1. COME AGAIN?

    Solar Storm Almost Destroyed World

    A handout picture shows Coronal Mass Ejection as viewed by the Solar Dynamics Observatory on June 7, 2011. The Sun unleashed an M-2 (medium-sized) solar flare, an S1-class (minor) radiation storm and a spectacular coronal mass ejection (CME) on June 7, 2011 from sunspot complex 1226-1227. The large cloud of particles mushroomed up and fell back down looking as if it covered an area of almost half the solar surface. The sun is entering a more active phase due to peak in 2013 on a roughly 11-year sunspot cycle, the World Meteorological Organization (WMO) said. Power supplies, air traffic control, communications and satellites can all be disrupted by storms. Picture taken June 7, 2011.   REUTERS/NASA/SDO/Handout (SCI TECH) FOR EDITORIAL USE ONLY. NOT FOR SALE FOR MARKETING OR ADVERTISING CAMPAIGNS. THIS IMAGE HAS BEEN SUPPLIED BY A THIRD PARTY. IT IS DISTRIBUTED, EXACTLY AS RECEIVED BY REUTERS, AS A SERVICE TO CLIENTS. MANDATORY CREDIT - RTR2NGZR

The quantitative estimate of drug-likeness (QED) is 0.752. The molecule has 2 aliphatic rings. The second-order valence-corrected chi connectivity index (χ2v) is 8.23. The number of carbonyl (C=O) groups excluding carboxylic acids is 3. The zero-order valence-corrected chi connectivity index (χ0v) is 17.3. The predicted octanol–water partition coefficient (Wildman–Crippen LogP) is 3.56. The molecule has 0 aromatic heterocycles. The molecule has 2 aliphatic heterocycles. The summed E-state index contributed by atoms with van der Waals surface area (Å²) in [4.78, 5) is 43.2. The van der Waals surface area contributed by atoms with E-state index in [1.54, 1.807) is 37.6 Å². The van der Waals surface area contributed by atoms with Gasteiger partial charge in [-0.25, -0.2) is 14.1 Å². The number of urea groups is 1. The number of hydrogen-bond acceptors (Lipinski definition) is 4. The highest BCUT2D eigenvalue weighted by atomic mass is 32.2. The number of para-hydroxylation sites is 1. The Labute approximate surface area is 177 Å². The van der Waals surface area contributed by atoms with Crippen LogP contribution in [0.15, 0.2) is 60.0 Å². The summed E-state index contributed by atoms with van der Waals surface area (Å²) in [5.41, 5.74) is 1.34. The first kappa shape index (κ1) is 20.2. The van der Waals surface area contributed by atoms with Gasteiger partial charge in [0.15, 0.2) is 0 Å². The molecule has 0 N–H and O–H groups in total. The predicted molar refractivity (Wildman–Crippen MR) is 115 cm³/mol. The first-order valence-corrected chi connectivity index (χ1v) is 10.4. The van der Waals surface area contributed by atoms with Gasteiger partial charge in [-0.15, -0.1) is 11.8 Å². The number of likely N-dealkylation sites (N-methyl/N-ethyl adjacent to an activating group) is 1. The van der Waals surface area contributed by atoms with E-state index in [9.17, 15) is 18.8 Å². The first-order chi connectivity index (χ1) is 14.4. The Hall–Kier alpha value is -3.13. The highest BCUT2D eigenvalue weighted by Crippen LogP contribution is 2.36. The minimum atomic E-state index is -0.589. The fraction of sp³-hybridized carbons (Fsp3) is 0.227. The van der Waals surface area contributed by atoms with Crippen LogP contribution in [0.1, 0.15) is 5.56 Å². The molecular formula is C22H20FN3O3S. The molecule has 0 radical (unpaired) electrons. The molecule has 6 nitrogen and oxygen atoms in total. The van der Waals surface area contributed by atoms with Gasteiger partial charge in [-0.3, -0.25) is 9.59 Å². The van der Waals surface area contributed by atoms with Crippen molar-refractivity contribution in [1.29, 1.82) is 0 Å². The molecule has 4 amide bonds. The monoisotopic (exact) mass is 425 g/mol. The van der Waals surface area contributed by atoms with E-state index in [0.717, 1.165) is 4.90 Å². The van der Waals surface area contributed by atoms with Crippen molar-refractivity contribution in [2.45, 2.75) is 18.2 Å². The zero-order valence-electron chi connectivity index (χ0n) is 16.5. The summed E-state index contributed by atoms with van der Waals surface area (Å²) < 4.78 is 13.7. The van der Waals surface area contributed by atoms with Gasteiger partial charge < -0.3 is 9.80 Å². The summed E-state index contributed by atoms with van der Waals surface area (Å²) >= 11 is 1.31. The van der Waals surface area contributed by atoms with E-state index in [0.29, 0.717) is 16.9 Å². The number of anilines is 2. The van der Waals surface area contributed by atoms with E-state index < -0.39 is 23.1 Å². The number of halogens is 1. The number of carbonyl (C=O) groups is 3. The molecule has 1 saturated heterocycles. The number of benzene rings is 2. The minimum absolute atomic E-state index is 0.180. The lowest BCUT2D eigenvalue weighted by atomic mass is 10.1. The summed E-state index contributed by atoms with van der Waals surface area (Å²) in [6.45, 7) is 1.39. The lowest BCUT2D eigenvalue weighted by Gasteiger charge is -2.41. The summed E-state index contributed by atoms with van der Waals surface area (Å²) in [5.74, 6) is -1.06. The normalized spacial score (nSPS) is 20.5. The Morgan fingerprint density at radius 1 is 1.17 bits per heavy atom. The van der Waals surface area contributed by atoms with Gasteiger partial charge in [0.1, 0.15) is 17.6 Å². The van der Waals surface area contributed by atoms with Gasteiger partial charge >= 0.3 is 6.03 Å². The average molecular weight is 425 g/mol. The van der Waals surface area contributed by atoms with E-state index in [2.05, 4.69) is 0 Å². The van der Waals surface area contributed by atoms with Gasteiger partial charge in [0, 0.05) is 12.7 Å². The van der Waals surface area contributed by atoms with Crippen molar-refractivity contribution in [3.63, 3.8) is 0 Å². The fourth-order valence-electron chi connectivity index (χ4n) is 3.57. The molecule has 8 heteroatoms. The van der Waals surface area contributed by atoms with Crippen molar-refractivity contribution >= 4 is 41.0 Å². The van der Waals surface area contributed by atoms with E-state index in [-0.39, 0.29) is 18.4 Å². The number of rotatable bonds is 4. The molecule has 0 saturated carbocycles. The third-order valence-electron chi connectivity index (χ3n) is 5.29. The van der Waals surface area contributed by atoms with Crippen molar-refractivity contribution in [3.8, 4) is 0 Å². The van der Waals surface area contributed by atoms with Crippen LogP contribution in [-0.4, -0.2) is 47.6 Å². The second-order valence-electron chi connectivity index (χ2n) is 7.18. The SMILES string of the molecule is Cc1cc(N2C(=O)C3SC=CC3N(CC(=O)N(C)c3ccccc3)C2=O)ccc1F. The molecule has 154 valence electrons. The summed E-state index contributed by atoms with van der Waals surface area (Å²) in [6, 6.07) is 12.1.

NASA/Reuters

    The most powerful solar storm in more than 150 years just missed planet Earth in 2012. That storm would’ve seen X-rays hitting Earth at light speed and destroying most electrical gear. The solar storm was caused by two large clouds of plasma known as coronal mass ejections being released by the Sun. “If it had hit, we would still be picking up the pieces,” said physicist Daniel Baker of the University of Colorado. Luckily, it missed Earth. But if the blast had occurred a week earlier, it would have been a different story. According to the study, which was released by NASA on Wednesday, the total economic impact would be $2 trillion, or about the cost of 20 Hurricane Katrinas.

    Read it at NASA